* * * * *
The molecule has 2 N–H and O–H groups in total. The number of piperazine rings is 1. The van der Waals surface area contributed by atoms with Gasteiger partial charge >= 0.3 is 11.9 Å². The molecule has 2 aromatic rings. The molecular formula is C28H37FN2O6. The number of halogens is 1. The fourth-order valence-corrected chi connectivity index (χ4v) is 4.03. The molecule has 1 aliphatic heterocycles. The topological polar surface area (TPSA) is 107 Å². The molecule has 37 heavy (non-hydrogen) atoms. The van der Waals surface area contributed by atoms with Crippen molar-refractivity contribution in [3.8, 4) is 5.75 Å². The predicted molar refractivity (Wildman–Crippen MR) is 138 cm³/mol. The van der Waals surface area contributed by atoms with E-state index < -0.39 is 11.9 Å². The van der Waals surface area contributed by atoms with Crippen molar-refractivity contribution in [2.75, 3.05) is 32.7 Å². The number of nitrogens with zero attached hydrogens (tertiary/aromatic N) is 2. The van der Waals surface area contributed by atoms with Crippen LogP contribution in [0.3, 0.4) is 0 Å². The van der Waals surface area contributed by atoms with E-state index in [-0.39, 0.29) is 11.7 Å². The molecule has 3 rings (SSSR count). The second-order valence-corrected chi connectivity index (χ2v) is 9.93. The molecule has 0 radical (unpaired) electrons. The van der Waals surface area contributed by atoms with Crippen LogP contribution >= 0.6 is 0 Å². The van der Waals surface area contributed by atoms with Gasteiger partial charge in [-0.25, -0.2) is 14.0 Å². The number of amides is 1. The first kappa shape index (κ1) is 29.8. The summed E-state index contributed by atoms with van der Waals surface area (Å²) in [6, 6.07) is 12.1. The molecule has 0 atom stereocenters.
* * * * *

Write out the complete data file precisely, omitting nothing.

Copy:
The molecule has 2 N–H and O–H groups in total. The number of piperazine rings is 1. The van der Waals surface area contributed by atoms with Gasteiger partial charge >= 0.3 is 11.9 Å². The molecule has 2 aromatic rings. The molecular formula is C28H37FN2O6. The number of halogens is 1. The fourth-order valence-corrected chi connectivity index (χ4v) is 4.03. The molecule has 1 aliphatic heterocycles. The topological polar surface area (TPSA) is 107 Å². The molecule has 37 heavy (non-hydrogen) atoms. The van der Waals surface area contributed by atoms with Crippen molar-refractivity contribution in [3.8, 4) is 5.75 Å². The predicted molar refractivity (Wildman–Crippen MR) is 138 cm³/mol. The van der Waals surface area contributed by atoms with E-state index < -0.39 is 11.9 Å². The van der Waals surface area contributed by atoms with Crippen molar-refractivity contribution in [2.75, 3.05) is 32.7 Å². The number of nitrogens with zero attached hydrogens (tertiary/aromatic N) is 2. The van der Waals surface area contributed by atoms with Crippen LogP contribution in [0.3, 0.4) is 0 Å². The van der Waals surface area contributed by atoms with E-state index in [-0.39, 0.29) is 11.7 Å². The molecule has 3 rings (SSSR count). The second-order valence-corrected chi connectivity index (χ2v) is 9.93. The molecule has 0 radical (unpaired) electrons. The van der Waals surface area contributed by atoms with Crippen LogP contribution >= 0.6 is 0 Å². The van der Waals surface area contributed by atoms with Gasteiger partial charge in [-0.25, -0.2) is 14.0 Å². The number of amides is 1. The first kappa shape index (κ1) is 29.8. The summed E-state index contributed by atoms with van der Waals surface area (Å²) in [6, 6.07) is 12.1. The molecule has 0 atom stereocenters.